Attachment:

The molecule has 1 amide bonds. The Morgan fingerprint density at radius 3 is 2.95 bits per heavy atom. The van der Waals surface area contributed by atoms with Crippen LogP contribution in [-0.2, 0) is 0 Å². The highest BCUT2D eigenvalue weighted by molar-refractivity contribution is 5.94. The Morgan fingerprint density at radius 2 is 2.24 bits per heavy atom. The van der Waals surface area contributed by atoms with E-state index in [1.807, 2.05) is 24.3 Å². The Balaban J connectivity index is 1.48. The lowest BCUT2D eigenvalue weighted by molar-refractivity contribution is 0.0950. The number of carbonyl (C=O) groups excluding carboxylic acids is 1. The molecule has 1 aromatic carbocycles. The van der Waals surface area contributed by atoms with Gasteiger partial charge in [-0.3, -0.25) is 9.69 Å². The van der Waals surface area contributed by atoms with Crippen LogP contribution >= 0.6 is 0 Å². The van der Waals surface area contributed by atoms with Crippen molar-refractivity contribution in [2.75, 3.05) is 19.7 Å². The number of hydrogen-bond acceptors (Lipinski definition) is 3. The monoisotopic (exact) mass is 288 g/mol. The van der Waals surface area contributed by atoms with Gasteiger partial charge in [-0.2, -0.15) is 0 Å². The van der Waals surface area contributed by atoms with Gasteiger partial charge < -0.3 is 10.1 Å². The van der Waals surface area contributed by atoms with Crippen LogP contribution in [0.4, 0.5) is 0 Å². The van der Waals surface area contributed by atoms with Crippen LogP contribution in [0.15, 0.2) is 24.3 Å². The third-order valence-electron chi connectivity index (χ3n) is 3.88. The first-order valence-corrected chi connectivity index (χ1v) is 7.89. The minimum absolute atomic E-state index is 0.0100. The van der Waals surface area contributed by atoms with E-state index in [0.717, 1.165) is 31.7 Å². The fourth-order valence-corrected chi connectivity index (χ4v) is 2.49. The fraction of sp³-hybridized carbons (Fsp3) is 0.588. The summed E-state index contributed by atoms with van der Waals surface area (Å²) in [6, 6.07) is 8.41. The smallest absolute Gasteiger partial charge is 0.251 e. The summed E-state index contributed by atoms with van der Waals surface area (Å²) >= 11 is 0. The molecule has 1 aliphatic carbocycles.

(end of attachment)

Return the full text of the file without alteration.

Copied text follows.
The molecule has 1 amide bonds. The Morgan fingerprint density at radius 3 is 2.95 bits per heavy atom. The van der Waals surface area contributed by atoms with Crippen LogP contribution in [-0.2, 0) is 0 Å². The highest BCUT2D eigenvalue weighted by molar-refractivity contribution is 5.94. The Morgan fingerprint density at radius 2 is 2.24 bits per heavy atom. The van der Waals surface area contributed by atoms with E-state index in [1.807, 2.05) is 24.3 Å². The Balaban J connectivity index is 1.48. The lowest BCUT2D eigenvalue weighted by molar-refractivity contribution is 0.0950. The number of carbonyl (C=O) groups excluding carboxylic acids is 1. The molecule has 1 aromatic carbocycles. The van der Waals surface area contributed by atoms with Gasteiger partial charge in [-0.3, -0.25) is 9.69 Å². The van der Waals surface area contributed by atoms with Crippen LogP contribution >= 0.6 is 0 Å². The van der Waals surface area contributed by atoms with Crippen molar-refractivity contribution in [2.75, 3.05) is 19.7 Å². The number of hydrogen-bond acceptors (Lipinski definition) is 3. The monoisotopic (exact) mass is 288 g/mol. The van der Waals surface area contributed by atoms with Gasteiger partial charge in [-0.2, -0.15) is 0 Å². The van der Waals surface area contributed by atoms with Gasteiger partial charge < -0.3 is 10.1 Å². The van der Waals surface area contributed by atoms with Crippen LogP contribution in [0.4, 0.5) is 0 Å². The van der Waals surface area contributed by atoms with Crippen LogP contribution in [0.15, 0.2) is 24.3 Å². The third-order valence-electron chi connectivity index (χ3n) is 3.88. The first-order valence-corrected chi connectivity index (χ1v) is 7.89. The minimum absolute atomic E-state index is 0.0100. The van der Waals surface area contributed by atoms with E-state index in [0.717, 1.165) is 31.7 Å². The fourth-order valence-corrected chi connectivity index (χ4v) is 2.49. The fraction of sp³-hybridized carbons (Fsp3) is 0.588. The summed E-state index contributed by atoms with van der Waals surface area (Å²) in [6, 6.07) is 8.41. The smallest absolute Gasteiger partial charge is 0.251 e. The summed E-state index contributed by atoms with van der Waals surface area (Å²) >= 11 is 0. The molecule has 1 aliphatic carbocycles.